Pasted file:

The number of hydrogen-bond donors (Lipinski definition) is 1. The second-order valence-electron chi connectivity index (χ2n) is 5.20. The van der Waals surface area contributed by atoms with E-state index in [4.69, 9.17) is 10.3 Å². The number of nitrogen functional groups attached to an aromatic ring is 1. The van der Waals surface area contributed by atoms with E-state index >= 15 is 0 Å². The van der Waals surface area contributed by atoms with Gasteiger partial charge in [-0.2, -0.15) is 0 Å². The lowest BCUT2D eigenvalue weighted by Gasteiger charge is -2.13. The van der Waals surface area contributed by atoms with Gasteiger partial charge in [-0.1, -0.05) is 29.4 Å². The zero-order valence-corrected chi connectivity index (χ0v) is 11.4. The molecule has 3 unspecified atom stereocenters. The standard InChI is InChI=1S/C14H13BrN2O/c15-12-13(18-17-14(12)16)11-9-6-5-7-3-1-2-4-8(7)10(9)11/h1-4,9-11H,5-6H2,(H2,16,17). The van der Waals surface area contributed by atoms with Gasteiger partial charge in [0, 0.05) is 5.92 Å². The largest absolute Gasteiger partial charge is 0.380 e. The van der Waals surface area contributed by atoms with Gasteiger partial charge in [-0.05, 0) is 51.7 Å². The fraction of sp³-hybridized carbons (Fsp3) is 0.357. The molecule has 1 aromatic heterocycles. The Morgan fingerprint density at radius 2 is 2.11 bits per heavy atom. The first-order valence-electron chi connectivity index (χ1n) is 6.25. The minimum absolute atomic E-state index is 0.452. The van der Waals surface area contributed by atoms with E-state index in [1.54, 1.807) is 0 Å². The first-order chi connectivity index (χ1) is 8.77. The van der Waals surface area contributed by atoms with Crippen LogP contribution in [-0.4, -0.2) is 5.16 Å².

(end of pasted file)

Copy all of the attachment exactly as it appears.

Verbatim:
The number of hydrogen-bond donors (Lipinski definition) is 1. The second-order valence-electron chi connectivity index (χ2n) is 5.20. The van der Waals surface area contributed by atoms with E-state index in [4.69, 9.17) is 10.3 Å². The number of nitrogen functional groups attached to an aromatic ring is 1. The van der Waals surface area contributed by atoms with E-state index >= 15 is 0 Å². The van der Waals surface area contributed by atoms with Gasteiger partial charge in [-0.2, -0.15) is 0 Å². The lowest BCUT2D eigenvalue weighted by Gasteiger charge is -2.13. The van der Waals surface area contributed by atoms with Gasteiger partial charge in [-0.1, -0.05) is 29.4 Å². The zero-order valence-corrected chi connectivity index (χ0v) is 11.4. The molecule has 3 unspecified atom stereocenters. The standard InChI is InChI=1S/C14H13BrN2O/c15-12-13(18-17-14(12)16)11-9-6-5-7-3-1-2-4-8(7)10(9)11/h1-4,9-11H,5-6H2,(H2,16,17). The van der Waals surface area contributed by atoms with Gasteiger partial charge in [0, 0.05) is 5.92 Å². The largest absolute Gasteiger partial charge is 0.380 e. The van der Waals surface area contributed by atoms with Gasteiger partial charge in [-0.05, 0) is 51.7 Å². The fraction of sp³-hybridized carbons (Fsp3) is 0.357. The molecule has 1 aromatic heterocycles. The Morgan fingerprint density at radius 2 is 2.11 bits per heavy atom. The first-order valence-electron chi connectivity index (χ1n) is 6.25. The minimum absolute atomic E-state index is 0.452. The van der Waals surface area contributed by atoms with E-state index in [1.54, 1.807) is 0 Å². The first-order chi connectivity index (χ1) is 8.77. The van der Waals surface area contributed by atoms with Crippen LogP contribution in [-0.4, -0.2) is 5.16 Å².